1. Protect your biggest asset; Income Protection

What would you say is your biggest asset?  Your home?  Car?  Maybe.  But what about your income?  Say for example your annual salary is $70,000 plus superannuation guarantee.  By the time you reach age 65, your cumulative income will reach $4,667,000 (assuming a salary increase of 3.5% p.a.).  So why not protect it?  Income protection will pay you a regular income in the event you are unable to work due to illness or injury.  Benefits are capitalised by insuring to the maximum available cover of 75% of your gross earnings (your total fixed remuneration package, including fringe benefits and any other earned income excluding investment income).  A various number of waiting periods are available ranging from 14 days to 2 years.  Benefits are then paid for periods ranging from 2 years to age 70.  Premiums for Income Protection are tax deductible to the individual and the benefits payable are taxed as assessable income.

2. Know your Superannuation

Many of our clients have noted that they are unaware of their superannuation; it’s not much more than a line on each pay slip.  They aren’t sure how many accounts they own or what is in their most active account and seem to have the general perception of “Why should I have to worry about super when I can’t access it for another 30-40 years?” To keep it simple, your superannuation is the largest savings account you will ever own; it’s your future. To maximise these savings, you should consider the following:

  • Super consolidation – rolling your funds into one manageable account. This is to ensure your funds aren’t being gobbled up by pesky administration fees.
  • Salary sacrifice considerations – Salary sacrificing falls into the Concessional Contributions category, along with Superannuation Guarantee contributions from your employer. You do have to be careful you don’t exceed the caps. Be sure to talk to an adviser about your options regarding salary sacrificing.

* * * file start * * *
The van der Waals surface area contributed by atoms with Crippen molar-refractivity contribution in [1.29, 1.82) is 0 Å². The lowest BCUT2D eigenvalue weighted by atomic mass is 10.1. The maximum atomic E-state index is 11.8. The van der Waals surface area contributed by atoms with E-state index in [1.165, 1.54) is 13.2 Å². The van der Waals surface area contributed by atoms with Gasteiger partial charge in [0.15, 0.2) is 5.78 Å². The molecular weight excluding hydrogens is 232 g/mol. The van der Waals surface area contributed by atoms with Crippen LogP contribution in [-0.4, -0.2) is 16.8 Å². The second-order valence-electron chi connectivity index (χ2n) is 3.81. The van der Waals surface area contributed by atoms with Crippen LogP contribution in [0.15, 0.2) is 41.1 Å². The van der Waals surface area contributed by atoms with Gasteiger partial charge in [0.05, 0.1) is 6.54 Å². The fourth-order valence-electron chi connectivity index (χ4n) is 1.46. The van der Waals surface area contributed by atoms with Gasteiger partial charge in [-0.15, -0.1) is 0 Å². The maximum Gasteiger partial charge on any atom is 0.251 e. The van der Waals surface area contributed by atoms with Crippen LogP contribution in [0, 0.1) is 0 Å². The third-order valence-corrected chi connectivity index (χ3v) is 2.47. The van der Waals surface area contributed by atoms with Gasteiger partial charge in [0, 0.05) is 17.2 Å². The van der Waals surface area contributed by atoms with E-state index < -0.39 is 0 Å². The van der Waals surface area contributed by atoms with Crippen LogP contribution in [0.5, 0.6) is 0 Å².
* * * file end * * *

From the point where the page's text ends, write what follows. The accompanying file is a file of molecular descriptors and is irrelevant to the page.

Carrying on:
• Risk profile – as a young investor, you may be comfortable taking on a little more risk with your investments via superannuation. Generally speaking, industry funds default to a balanced portfolio. The average return on these accounts is generally CPI (Consumer Price Index) plus 5%.

3. Create Wills and Power of Attorney (POA)

Estate planning is necessary for all adults.  We have found clients tend to underestimate the size of their estate.  Normally when a new industry super fund is opened, there is a certain amount of default cover attached to the fund.  If you have a number of industry super funds, your cumulative death benefits may enter into the hundreds of thousands of dollars, but will it go to whom you wish?  There is an interesting case, McIntosh vs McIntosh, where a simple estate plan could have made a huge difference in the distribution of benefits.  McIntosh, a young male passed away following an accident. He had a number of super funds each with death benefits attached.  His mother, was in an interdependent relationship with her son, and justly applied to receive the benefits.  However, McIntosh’s father, whom he had no relationship with, appealed the decision and was awarded half of the death benefits.  In the eyes of the court, the father had every right, but was this the outcome McIntosh would have wanted? Seek advice from a professional and avoid the ‘do it yourself’ option. We can’t stress enough the importance of having a valid and up to date will in place.

Photo credit: verkeorg via Visual hunt / CC BY-SA

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